How To Get Respect You Deserve
Okay, now that we’ve reviewed Aretha’s song, we can see The Diva has given us some clear guidelines on how we can avoid misunderstanding and miscommunication when it comes to showing people how to respect us.
So, why don’t we put the lessons we learned from both Aretha Franklin and Rodney Dangerfield together in one nice list of “respect” guidelines:
1. We must understand that there will be plenty of people who are going to disrespect us.
But just because people will disrespect us, it doesn’t mean that this is a good enough reason to stop pursuing our passion. (It is good to note that Dangerfield’s success didn’t come until much later in his life. This shows us that Dangerfield kept going, despite never getting any respect from anyone.)
2. We can laugh it off and then turn the negative into a positive.
Dangerfield took the experience of being constantly disrespected and turned it into one of the most popular bits in comedy history. He took a negative and turned it into a positive–and then he laughed it off all the way to the bank.
3. Let people know why and how you should be respected
Have you made it clear to others why they should respect your passion? Have you made it clear to them how they should respect your passion? Do they know that they are disrespecting your passion in the first place? Have you brought this issue up with them? (I know that you may believe that the way to show you respect should always be obvious and clear to the other party but, unfortunately, sometimes it is not always clear. There are gender gaps, generation gaps, regional gaps, and cultural gaps that make it hard to know what constitutes respect and what constitutes disrespect given any type of situation. Do not automatically assume someone is disrespecting you out of meanness. They may just have a blind spot that you can help fix by expressing how and why you should be respected.)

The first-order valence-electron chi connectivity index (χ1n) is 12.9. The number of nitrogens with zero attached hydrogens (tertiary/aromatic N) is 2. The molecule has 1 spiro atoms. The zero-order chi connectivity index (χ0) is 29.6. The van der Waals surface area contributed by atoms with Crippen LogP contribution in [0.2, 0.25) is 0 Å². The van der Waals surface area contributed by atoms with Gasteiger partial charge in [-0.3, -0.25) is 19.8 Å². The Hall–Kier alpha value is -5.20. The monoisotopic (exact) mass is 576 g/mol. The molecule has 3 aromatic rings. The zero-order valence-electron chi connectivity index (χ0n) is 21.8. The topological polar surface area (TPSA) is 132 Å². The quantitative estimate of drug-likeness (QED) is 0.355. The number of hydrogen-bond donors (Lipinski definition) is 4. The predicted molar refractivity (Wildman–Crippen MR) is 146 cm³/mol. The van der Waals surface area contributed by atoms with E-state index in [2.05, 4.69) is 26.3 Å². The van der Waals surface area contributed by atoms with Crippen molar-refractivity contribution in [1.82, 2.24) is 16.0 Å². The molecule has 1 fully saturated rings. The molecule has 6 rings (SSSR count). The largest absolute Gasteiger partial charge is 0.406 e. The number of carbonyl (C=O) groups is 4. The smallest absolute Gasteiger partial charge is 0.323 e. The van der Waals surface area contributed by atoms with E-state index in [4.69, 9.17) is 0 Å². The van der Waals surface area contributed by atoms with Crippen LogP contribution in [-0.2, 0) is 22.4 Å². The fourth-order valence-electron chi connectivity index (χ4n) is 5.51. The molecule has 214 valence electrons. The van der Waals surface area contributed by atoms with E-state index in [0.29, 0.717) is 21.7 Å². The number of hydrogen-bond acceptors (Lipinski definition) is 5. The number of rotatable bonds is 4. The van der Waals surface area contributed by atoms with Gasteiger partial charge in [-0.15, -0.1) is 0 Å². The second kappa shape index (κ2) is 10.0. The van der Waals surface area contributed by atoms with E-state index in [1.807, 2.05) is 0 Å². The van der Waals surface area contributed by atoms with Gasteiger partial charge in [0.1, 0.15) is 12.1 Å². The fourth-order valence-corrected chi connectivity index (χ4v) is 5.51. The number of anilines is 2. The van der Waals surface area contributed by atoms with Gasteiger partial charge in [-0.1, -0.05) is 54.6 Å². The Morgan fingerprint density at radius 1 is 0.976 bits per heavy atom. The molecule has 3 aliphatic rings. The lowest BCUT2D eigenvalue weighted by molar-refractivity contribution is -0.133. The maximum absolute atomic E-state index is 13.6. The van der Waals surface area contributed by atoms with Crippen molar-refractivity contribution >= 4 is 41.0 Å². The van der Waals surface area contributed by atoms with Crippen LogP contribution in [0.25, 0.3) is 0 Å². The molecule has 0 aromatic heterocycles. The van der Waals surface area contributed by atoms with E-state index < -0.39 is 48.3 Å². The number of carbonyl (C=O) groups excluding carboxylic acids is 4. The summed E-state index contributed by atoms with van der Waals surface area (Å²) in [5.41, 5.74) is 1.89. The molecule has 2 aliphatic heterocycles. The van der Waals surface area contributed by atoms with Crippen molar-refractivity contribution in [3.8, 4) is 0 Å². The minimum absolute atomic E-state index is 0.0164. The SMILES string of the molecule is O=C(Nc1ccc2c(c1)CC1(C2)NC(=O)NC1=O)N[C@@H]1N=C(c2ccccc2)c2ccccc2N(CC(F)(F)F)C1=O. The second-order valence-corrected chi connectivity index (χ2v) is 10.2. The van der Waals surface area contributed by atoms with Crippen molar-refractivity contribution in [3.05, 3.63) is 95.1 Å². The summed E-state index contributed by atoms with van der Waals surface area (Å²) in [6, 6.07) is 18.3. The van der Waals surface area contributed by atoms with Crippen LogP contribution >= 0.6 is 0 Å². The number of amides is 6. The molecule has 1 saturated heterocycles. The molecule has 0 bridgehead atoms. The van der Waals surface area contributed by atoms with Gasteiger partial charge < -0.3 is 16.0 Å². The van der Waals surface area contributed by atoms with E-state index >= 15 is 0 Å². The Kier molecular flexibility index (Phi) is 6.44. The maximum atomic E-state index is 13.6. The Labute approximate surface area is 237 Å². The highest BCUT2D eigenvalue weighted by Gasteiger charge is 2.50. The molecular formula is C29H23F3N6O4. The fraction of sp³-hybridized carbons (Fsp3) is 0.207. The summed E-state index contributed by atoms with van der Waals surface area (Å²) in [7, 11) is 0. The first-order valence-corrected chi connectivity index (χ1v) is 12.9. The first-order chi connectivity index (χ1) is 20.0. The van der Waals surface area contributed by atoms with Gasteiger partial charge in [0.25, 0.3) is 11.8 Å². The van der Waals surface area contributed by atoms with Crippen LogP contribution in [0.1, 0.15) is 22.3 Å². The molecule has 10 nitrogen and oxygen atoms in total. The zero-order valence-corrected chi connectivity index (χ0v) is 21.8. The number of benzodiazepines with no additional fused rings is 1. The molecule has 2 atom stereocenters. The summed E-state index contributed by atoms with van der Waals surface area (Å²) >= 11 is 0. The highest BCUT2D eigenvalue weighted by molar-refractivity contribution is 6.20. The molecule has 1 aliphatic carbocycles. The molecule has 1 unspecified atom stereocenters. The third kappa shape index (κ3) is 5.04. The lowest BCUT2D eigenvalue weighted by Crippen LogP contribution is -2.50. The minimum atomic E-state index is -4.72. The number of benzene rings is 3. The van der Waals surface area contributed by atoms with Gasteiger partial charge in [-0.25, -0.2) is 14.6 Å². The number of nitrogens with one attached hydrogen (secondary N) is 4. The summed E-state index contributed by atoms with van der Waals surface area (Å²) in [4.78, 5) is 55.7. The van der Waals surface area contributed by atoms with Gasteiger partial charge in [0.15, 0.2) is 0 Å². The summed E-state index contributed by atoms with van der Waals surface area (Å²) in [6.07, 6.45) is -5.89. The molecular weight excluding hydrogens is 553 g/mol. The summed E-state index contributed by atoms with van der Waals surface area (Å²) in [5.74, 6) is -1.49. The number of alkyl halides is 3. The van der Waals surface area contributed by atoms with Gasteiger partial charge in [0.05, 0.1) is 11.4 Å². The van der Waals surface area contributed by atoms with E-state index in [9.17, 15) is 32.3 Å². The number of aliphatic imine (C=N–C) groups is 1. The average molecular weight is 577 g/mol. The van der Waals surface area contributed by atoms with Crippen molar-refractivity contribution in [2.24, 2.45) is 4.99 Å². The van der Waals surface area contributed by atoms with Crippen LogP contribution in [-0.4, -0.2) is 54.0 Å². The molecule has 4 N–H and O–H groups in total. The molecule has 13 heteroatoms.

4. Others need to put in some effort in order to understand your point of view. (Otherwise, the relationship is not going to work.)
In order to gain another person’s respect, the other person needs to be willing to put in some effort in order to understand why it’s so important that they respect your passion. If they are not willing to put in this effort, they may never be willing, and so this relationship might need to end.
5. Make it clear what the consequences will be should the other party fail to respect you.
Let the disrespecting person know that they must learn how to respect you, or you are going to end the relationship.
Here’s the way I look at it: your passion is fundamental to who you are, so if they do not respect your passion, then I cannot see how they can possibly respect you, too. Since you will be engaging in your passion for the rest of your life, your passion will consistently serve as a point of conflict and friction between you and this person and will cause a lot of drama. Unless you love constant drama in your lie, you might consider leaving this relationship.
Personally, I have never stayed in a relationship in which the other party did not respect me. If I thought the person disrespected me, but didn’t intend to, I would give the other party a second chance. I would explain to them why I thought I was being disrespected and I would tell the other party how I wanted them to show me respect. But if I saw that the other party didn’t change–even after I told them why and how they should respect me–then I would leave the relationship. I know, ending a relationship isn’t easy: it can be awfully painful. But if you want to make sure you are respected, you have to do it. Otherwise, you can be sure that as long as you stay in that relationship, you will never get the respect you deserve.
How do you make sure that you (or your passion) are being respected? Please share your wisdom with us in the comments below!